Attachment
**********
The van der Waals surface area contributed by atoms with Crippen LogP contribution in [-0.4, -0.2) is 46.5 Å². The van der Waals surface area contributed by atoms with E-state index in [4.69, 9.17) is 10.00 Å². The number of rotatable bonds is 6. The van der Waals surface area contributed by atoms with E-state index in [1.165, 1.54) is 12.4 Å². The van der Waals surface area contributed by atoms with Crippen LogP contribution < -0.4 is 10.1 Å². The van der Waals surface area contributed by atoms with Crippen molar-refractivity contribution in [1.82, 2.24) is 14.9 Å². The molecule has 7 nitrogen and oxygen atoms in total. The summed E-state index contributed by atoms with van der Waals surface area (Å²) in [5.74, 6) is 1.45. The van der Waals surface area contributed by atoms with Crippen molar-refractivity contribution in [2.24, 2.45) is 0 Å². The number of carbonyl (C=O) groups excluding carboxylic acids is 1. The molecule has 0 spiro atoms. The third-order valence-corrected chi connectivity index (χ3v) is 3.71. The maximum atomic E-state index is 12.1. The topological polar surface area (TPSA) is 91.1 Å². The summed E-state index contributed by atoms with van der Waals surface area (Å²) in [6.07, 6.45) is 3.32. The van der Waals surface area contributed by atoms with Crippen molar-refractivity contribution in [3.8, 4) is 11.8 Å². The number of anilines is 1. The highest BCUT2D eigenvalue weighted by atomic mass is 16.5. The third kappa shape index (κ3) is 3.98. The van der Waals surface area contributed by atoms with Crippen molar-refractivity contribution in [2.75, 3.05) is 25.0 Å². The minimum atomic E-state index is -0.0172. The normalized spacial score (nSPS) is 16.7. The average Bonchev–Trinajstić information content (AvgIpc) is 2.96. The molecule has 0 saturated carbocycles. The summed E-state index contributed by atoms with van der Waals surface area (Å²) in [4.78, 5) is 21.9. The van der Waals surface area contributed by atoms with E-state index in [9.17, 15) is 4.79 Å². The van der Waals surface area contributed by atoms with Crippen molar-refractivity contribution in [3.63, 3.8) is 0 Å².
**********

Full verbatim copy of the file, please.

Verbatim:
The van der Waals surface area contributed by atoms with Crippen LogP contribution in [-0.4, -0.2) is 46.5 Å². The van der Waals surface area contributed by atoms with E-state index in [4.69, 9.17) is 10.00 Å². The number of rotatable bonds is 6. The van der Waals surface area contributed by atoms with E-state index in [1.165, 1.54) is 12.4 Å². The van der Waals surface area contributed by atoms with Crippen LogP contribution < -0.4 is 10.1 Å². The van der Waals surface area contributed by atoms with Crippen molar-refractivity contribution in [1.82, 2.24) is 14.9 Å². The molecule has 7 nitrogen and oxygen atoms in total. The summed E-state index contributed by atoms with van der Waals surface area (Å²) in [5.74, 6) is 1.45. The van der Waals surface area contributed by atoms with Crippen molar-refractivity contribution in [2.24, 2.45) is 0 Å². The number of carbonyl (C=O) groups excluding carboxylic acids is 1. The molecule has 0 spiro atoms. The third-order valence-corrected chi connectivity index (χ3v) is 3.71. The maximum atomic E-state index is 12.1. The topological polar surface area (TPSA) is 91.1 Å². The summed E-state index contributed by atoms with van der Waals surface area (Å²) in [6.07, 6.45) is 3.32. The van der Waals surface area contributed by atoms with Crippen molar-refractivity contribution in [3.8, 4) is 11.8 Å². The number of anilines is 1. The highest BCUT2D eigenvalue weighted by atomic mass is 16.5. The third kappa shape index (κ3) is 3.98. The van der Waals surface area contributed by atoms with Crippen molar-refractivity contribution in [2.75, 3.05) is 25.0 Å². The minimum atomic E-state index is -0.0172. The normalized spacial score (nSPS) is 16.7. The average Bonchev–Trinajstić information content (AvgIpc) is 2.96. The molecule has 0 saturated carbocycles. The summed E-state index contributed by atoms with van der Waals surface area (Å²) in [4.78, 5) is 21.9. The van der Waals surface area contributed by atoms with E-state index in [9.17, 15) is 4.79 Å². The van der Waals surface area contributed by atoms with Crippen molar-refractivity contribution in [3.63, 3.8) is 0 Å².